Spotting Damaged Problem-Solving Skills

How does clinical depression impair a person’s problem-solving skills?

In our previous two-part series on the connection between stress and the onset of depression, we came upon the concept of “stress generation” or the seemingly active process that creates more stressful situations in a person’s life.

The last blog post also delved into the intricacies of mismatched relationships where the depressed individual attempts to gain comfort and validating by gravitating toward partners that are less than ideal.

In today’s blog post, we’re going to explore how this mood disorder affects a person’s problem solving skills.

The ability to take apart problems and solve them through a logical and sound thinking process is a key skill required for a normal and meaningful life. However, depressed individuals often suffer from a myriad of thinking problems including trouble holding on to sound problem-solving strategies.

Here are some key signs that a person has impaired problem-solving skills:

  1. Misinterpretation – Trivial comments are misinterpreted as personal attacks and no effort is given to analyze or substantiate one’s own beliefs. Offhand remarks are considered “proof enough” of being criticized or “picked on” and this often leads to petty conflict with family members, friends, colleagues, etc.

Since the depressed individual is unable to see that the source of the conflict is his/her own mindset, the problem persists and he/she is ostracized and alienated.

Social isolation becomes more pronounced in time as further misinterpretations cause more and more people to avoid the depressed individual. Eventually, the last few members of the immediate support system are also rejected on the grounds that they are “on the attack” as well, when in reality, they were probably just concerned with the depressed person’s welfare.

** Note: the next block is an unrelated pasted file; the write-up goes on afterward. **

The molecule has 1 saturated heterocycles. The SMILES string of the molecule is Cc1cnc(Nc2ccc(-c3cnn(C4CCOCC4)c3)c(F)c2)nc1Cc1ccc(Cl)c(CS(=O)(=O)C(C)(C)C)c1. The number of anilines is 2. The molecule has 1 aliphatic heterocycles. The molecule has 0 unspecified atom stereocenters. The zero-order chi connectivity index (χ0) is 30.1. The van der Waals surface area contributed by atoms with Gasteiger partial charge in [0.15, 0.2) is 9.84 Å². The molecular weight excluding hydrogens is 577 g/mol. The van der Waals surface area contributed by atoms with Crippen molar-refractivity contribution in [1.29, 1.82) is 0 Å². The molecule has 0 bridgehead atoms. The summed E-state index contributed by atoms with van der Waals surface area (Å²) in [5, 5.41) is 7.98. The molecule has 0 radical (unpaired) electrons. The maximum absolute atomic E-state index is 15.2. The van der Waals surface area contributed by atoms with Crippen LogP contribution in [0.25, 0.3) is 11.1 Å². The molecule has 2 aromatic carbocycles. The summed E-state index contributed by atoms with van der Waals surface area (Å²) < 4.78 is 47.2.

1. Extreme Avoidance – This is often observed in situations where the depressed person vehemently avoids a member of his/her immediate support network because of a past misunderstanding.

Interpersonal conflicts are blown way out of proportion and while the other person may still be willing to help the depressed person, he/she is completely rejected. The rationale would be the same: he/she (the person being rejected) has done something undesirable and as ‘punishment,’ he/she will now be stricken off the list of people that the depressed person will talk to.

  1. Rejection of Help – In certain situations, when the depressed individual feels that he/she could no longer trust anyone, he/he may begin rejecting people who want to be part of the immediate support system. Unfortunately this may include the general physician and psychiatrist who are only trying to make the situation better for their patient and the patient’s family.

What particular elements affect a person’s problem solving abilities?

The onset of clinical depression generally has an impact on a person’s problem solving abilities.

However, this doesn’t mean that every depressed person will experience the three major markers of impaired problem solving. The relationship between these two factors is complex and at this point in time, we can only be partly certain that a depressed person’s family life prior to the development of the disease has a large bearing on how resilient he/she will be against the mood disorder.

Generally speaking, people who were unable to experience relatively normal family conditions (especially during childhood) were twice or thrice as likely to suffer from impaired problem-solving skills.

How can you help a person who is showing signs of impaired problem solving abilities?

One of the best things that you can do to help out a depressed person who is rejecting everyone (even his/her own support system) is to be persistent with connecting, backing down and connecting again. A depressed individual can feel like he/she is being forced to do something that he/she doesn’t want to do and this causes the person to react negatively in this situation.

Be patient with the other person too because he/she may say things that he/she doesn’t really mean.

If a person with no mood disorder can lash out at other people in a fit of anger, imagine how difficult it is for a depressed person to process and regulate his/her emotions when he/she feels hopeless, helpless or angry. There’s nothing easy about being depressed.

It would be wrong to assume that just because a person is physically fit, he/she is healthy. If a physically fit individual is suffering from several chemical imbalances in his/her brain, then his/her functional level as a person is already severely affected.

A case in point would be a depressed person who lashes out at his partner for small conflicts and later becomes even angrier because of his own actions.

He ends up diverting his anger to his partner again and the partner feels utterly lost as to what must be done. What’s missing from this picture is the understanding that the depressed person is only trying to process his low mood, given the scarce mental and emotional resources available to him.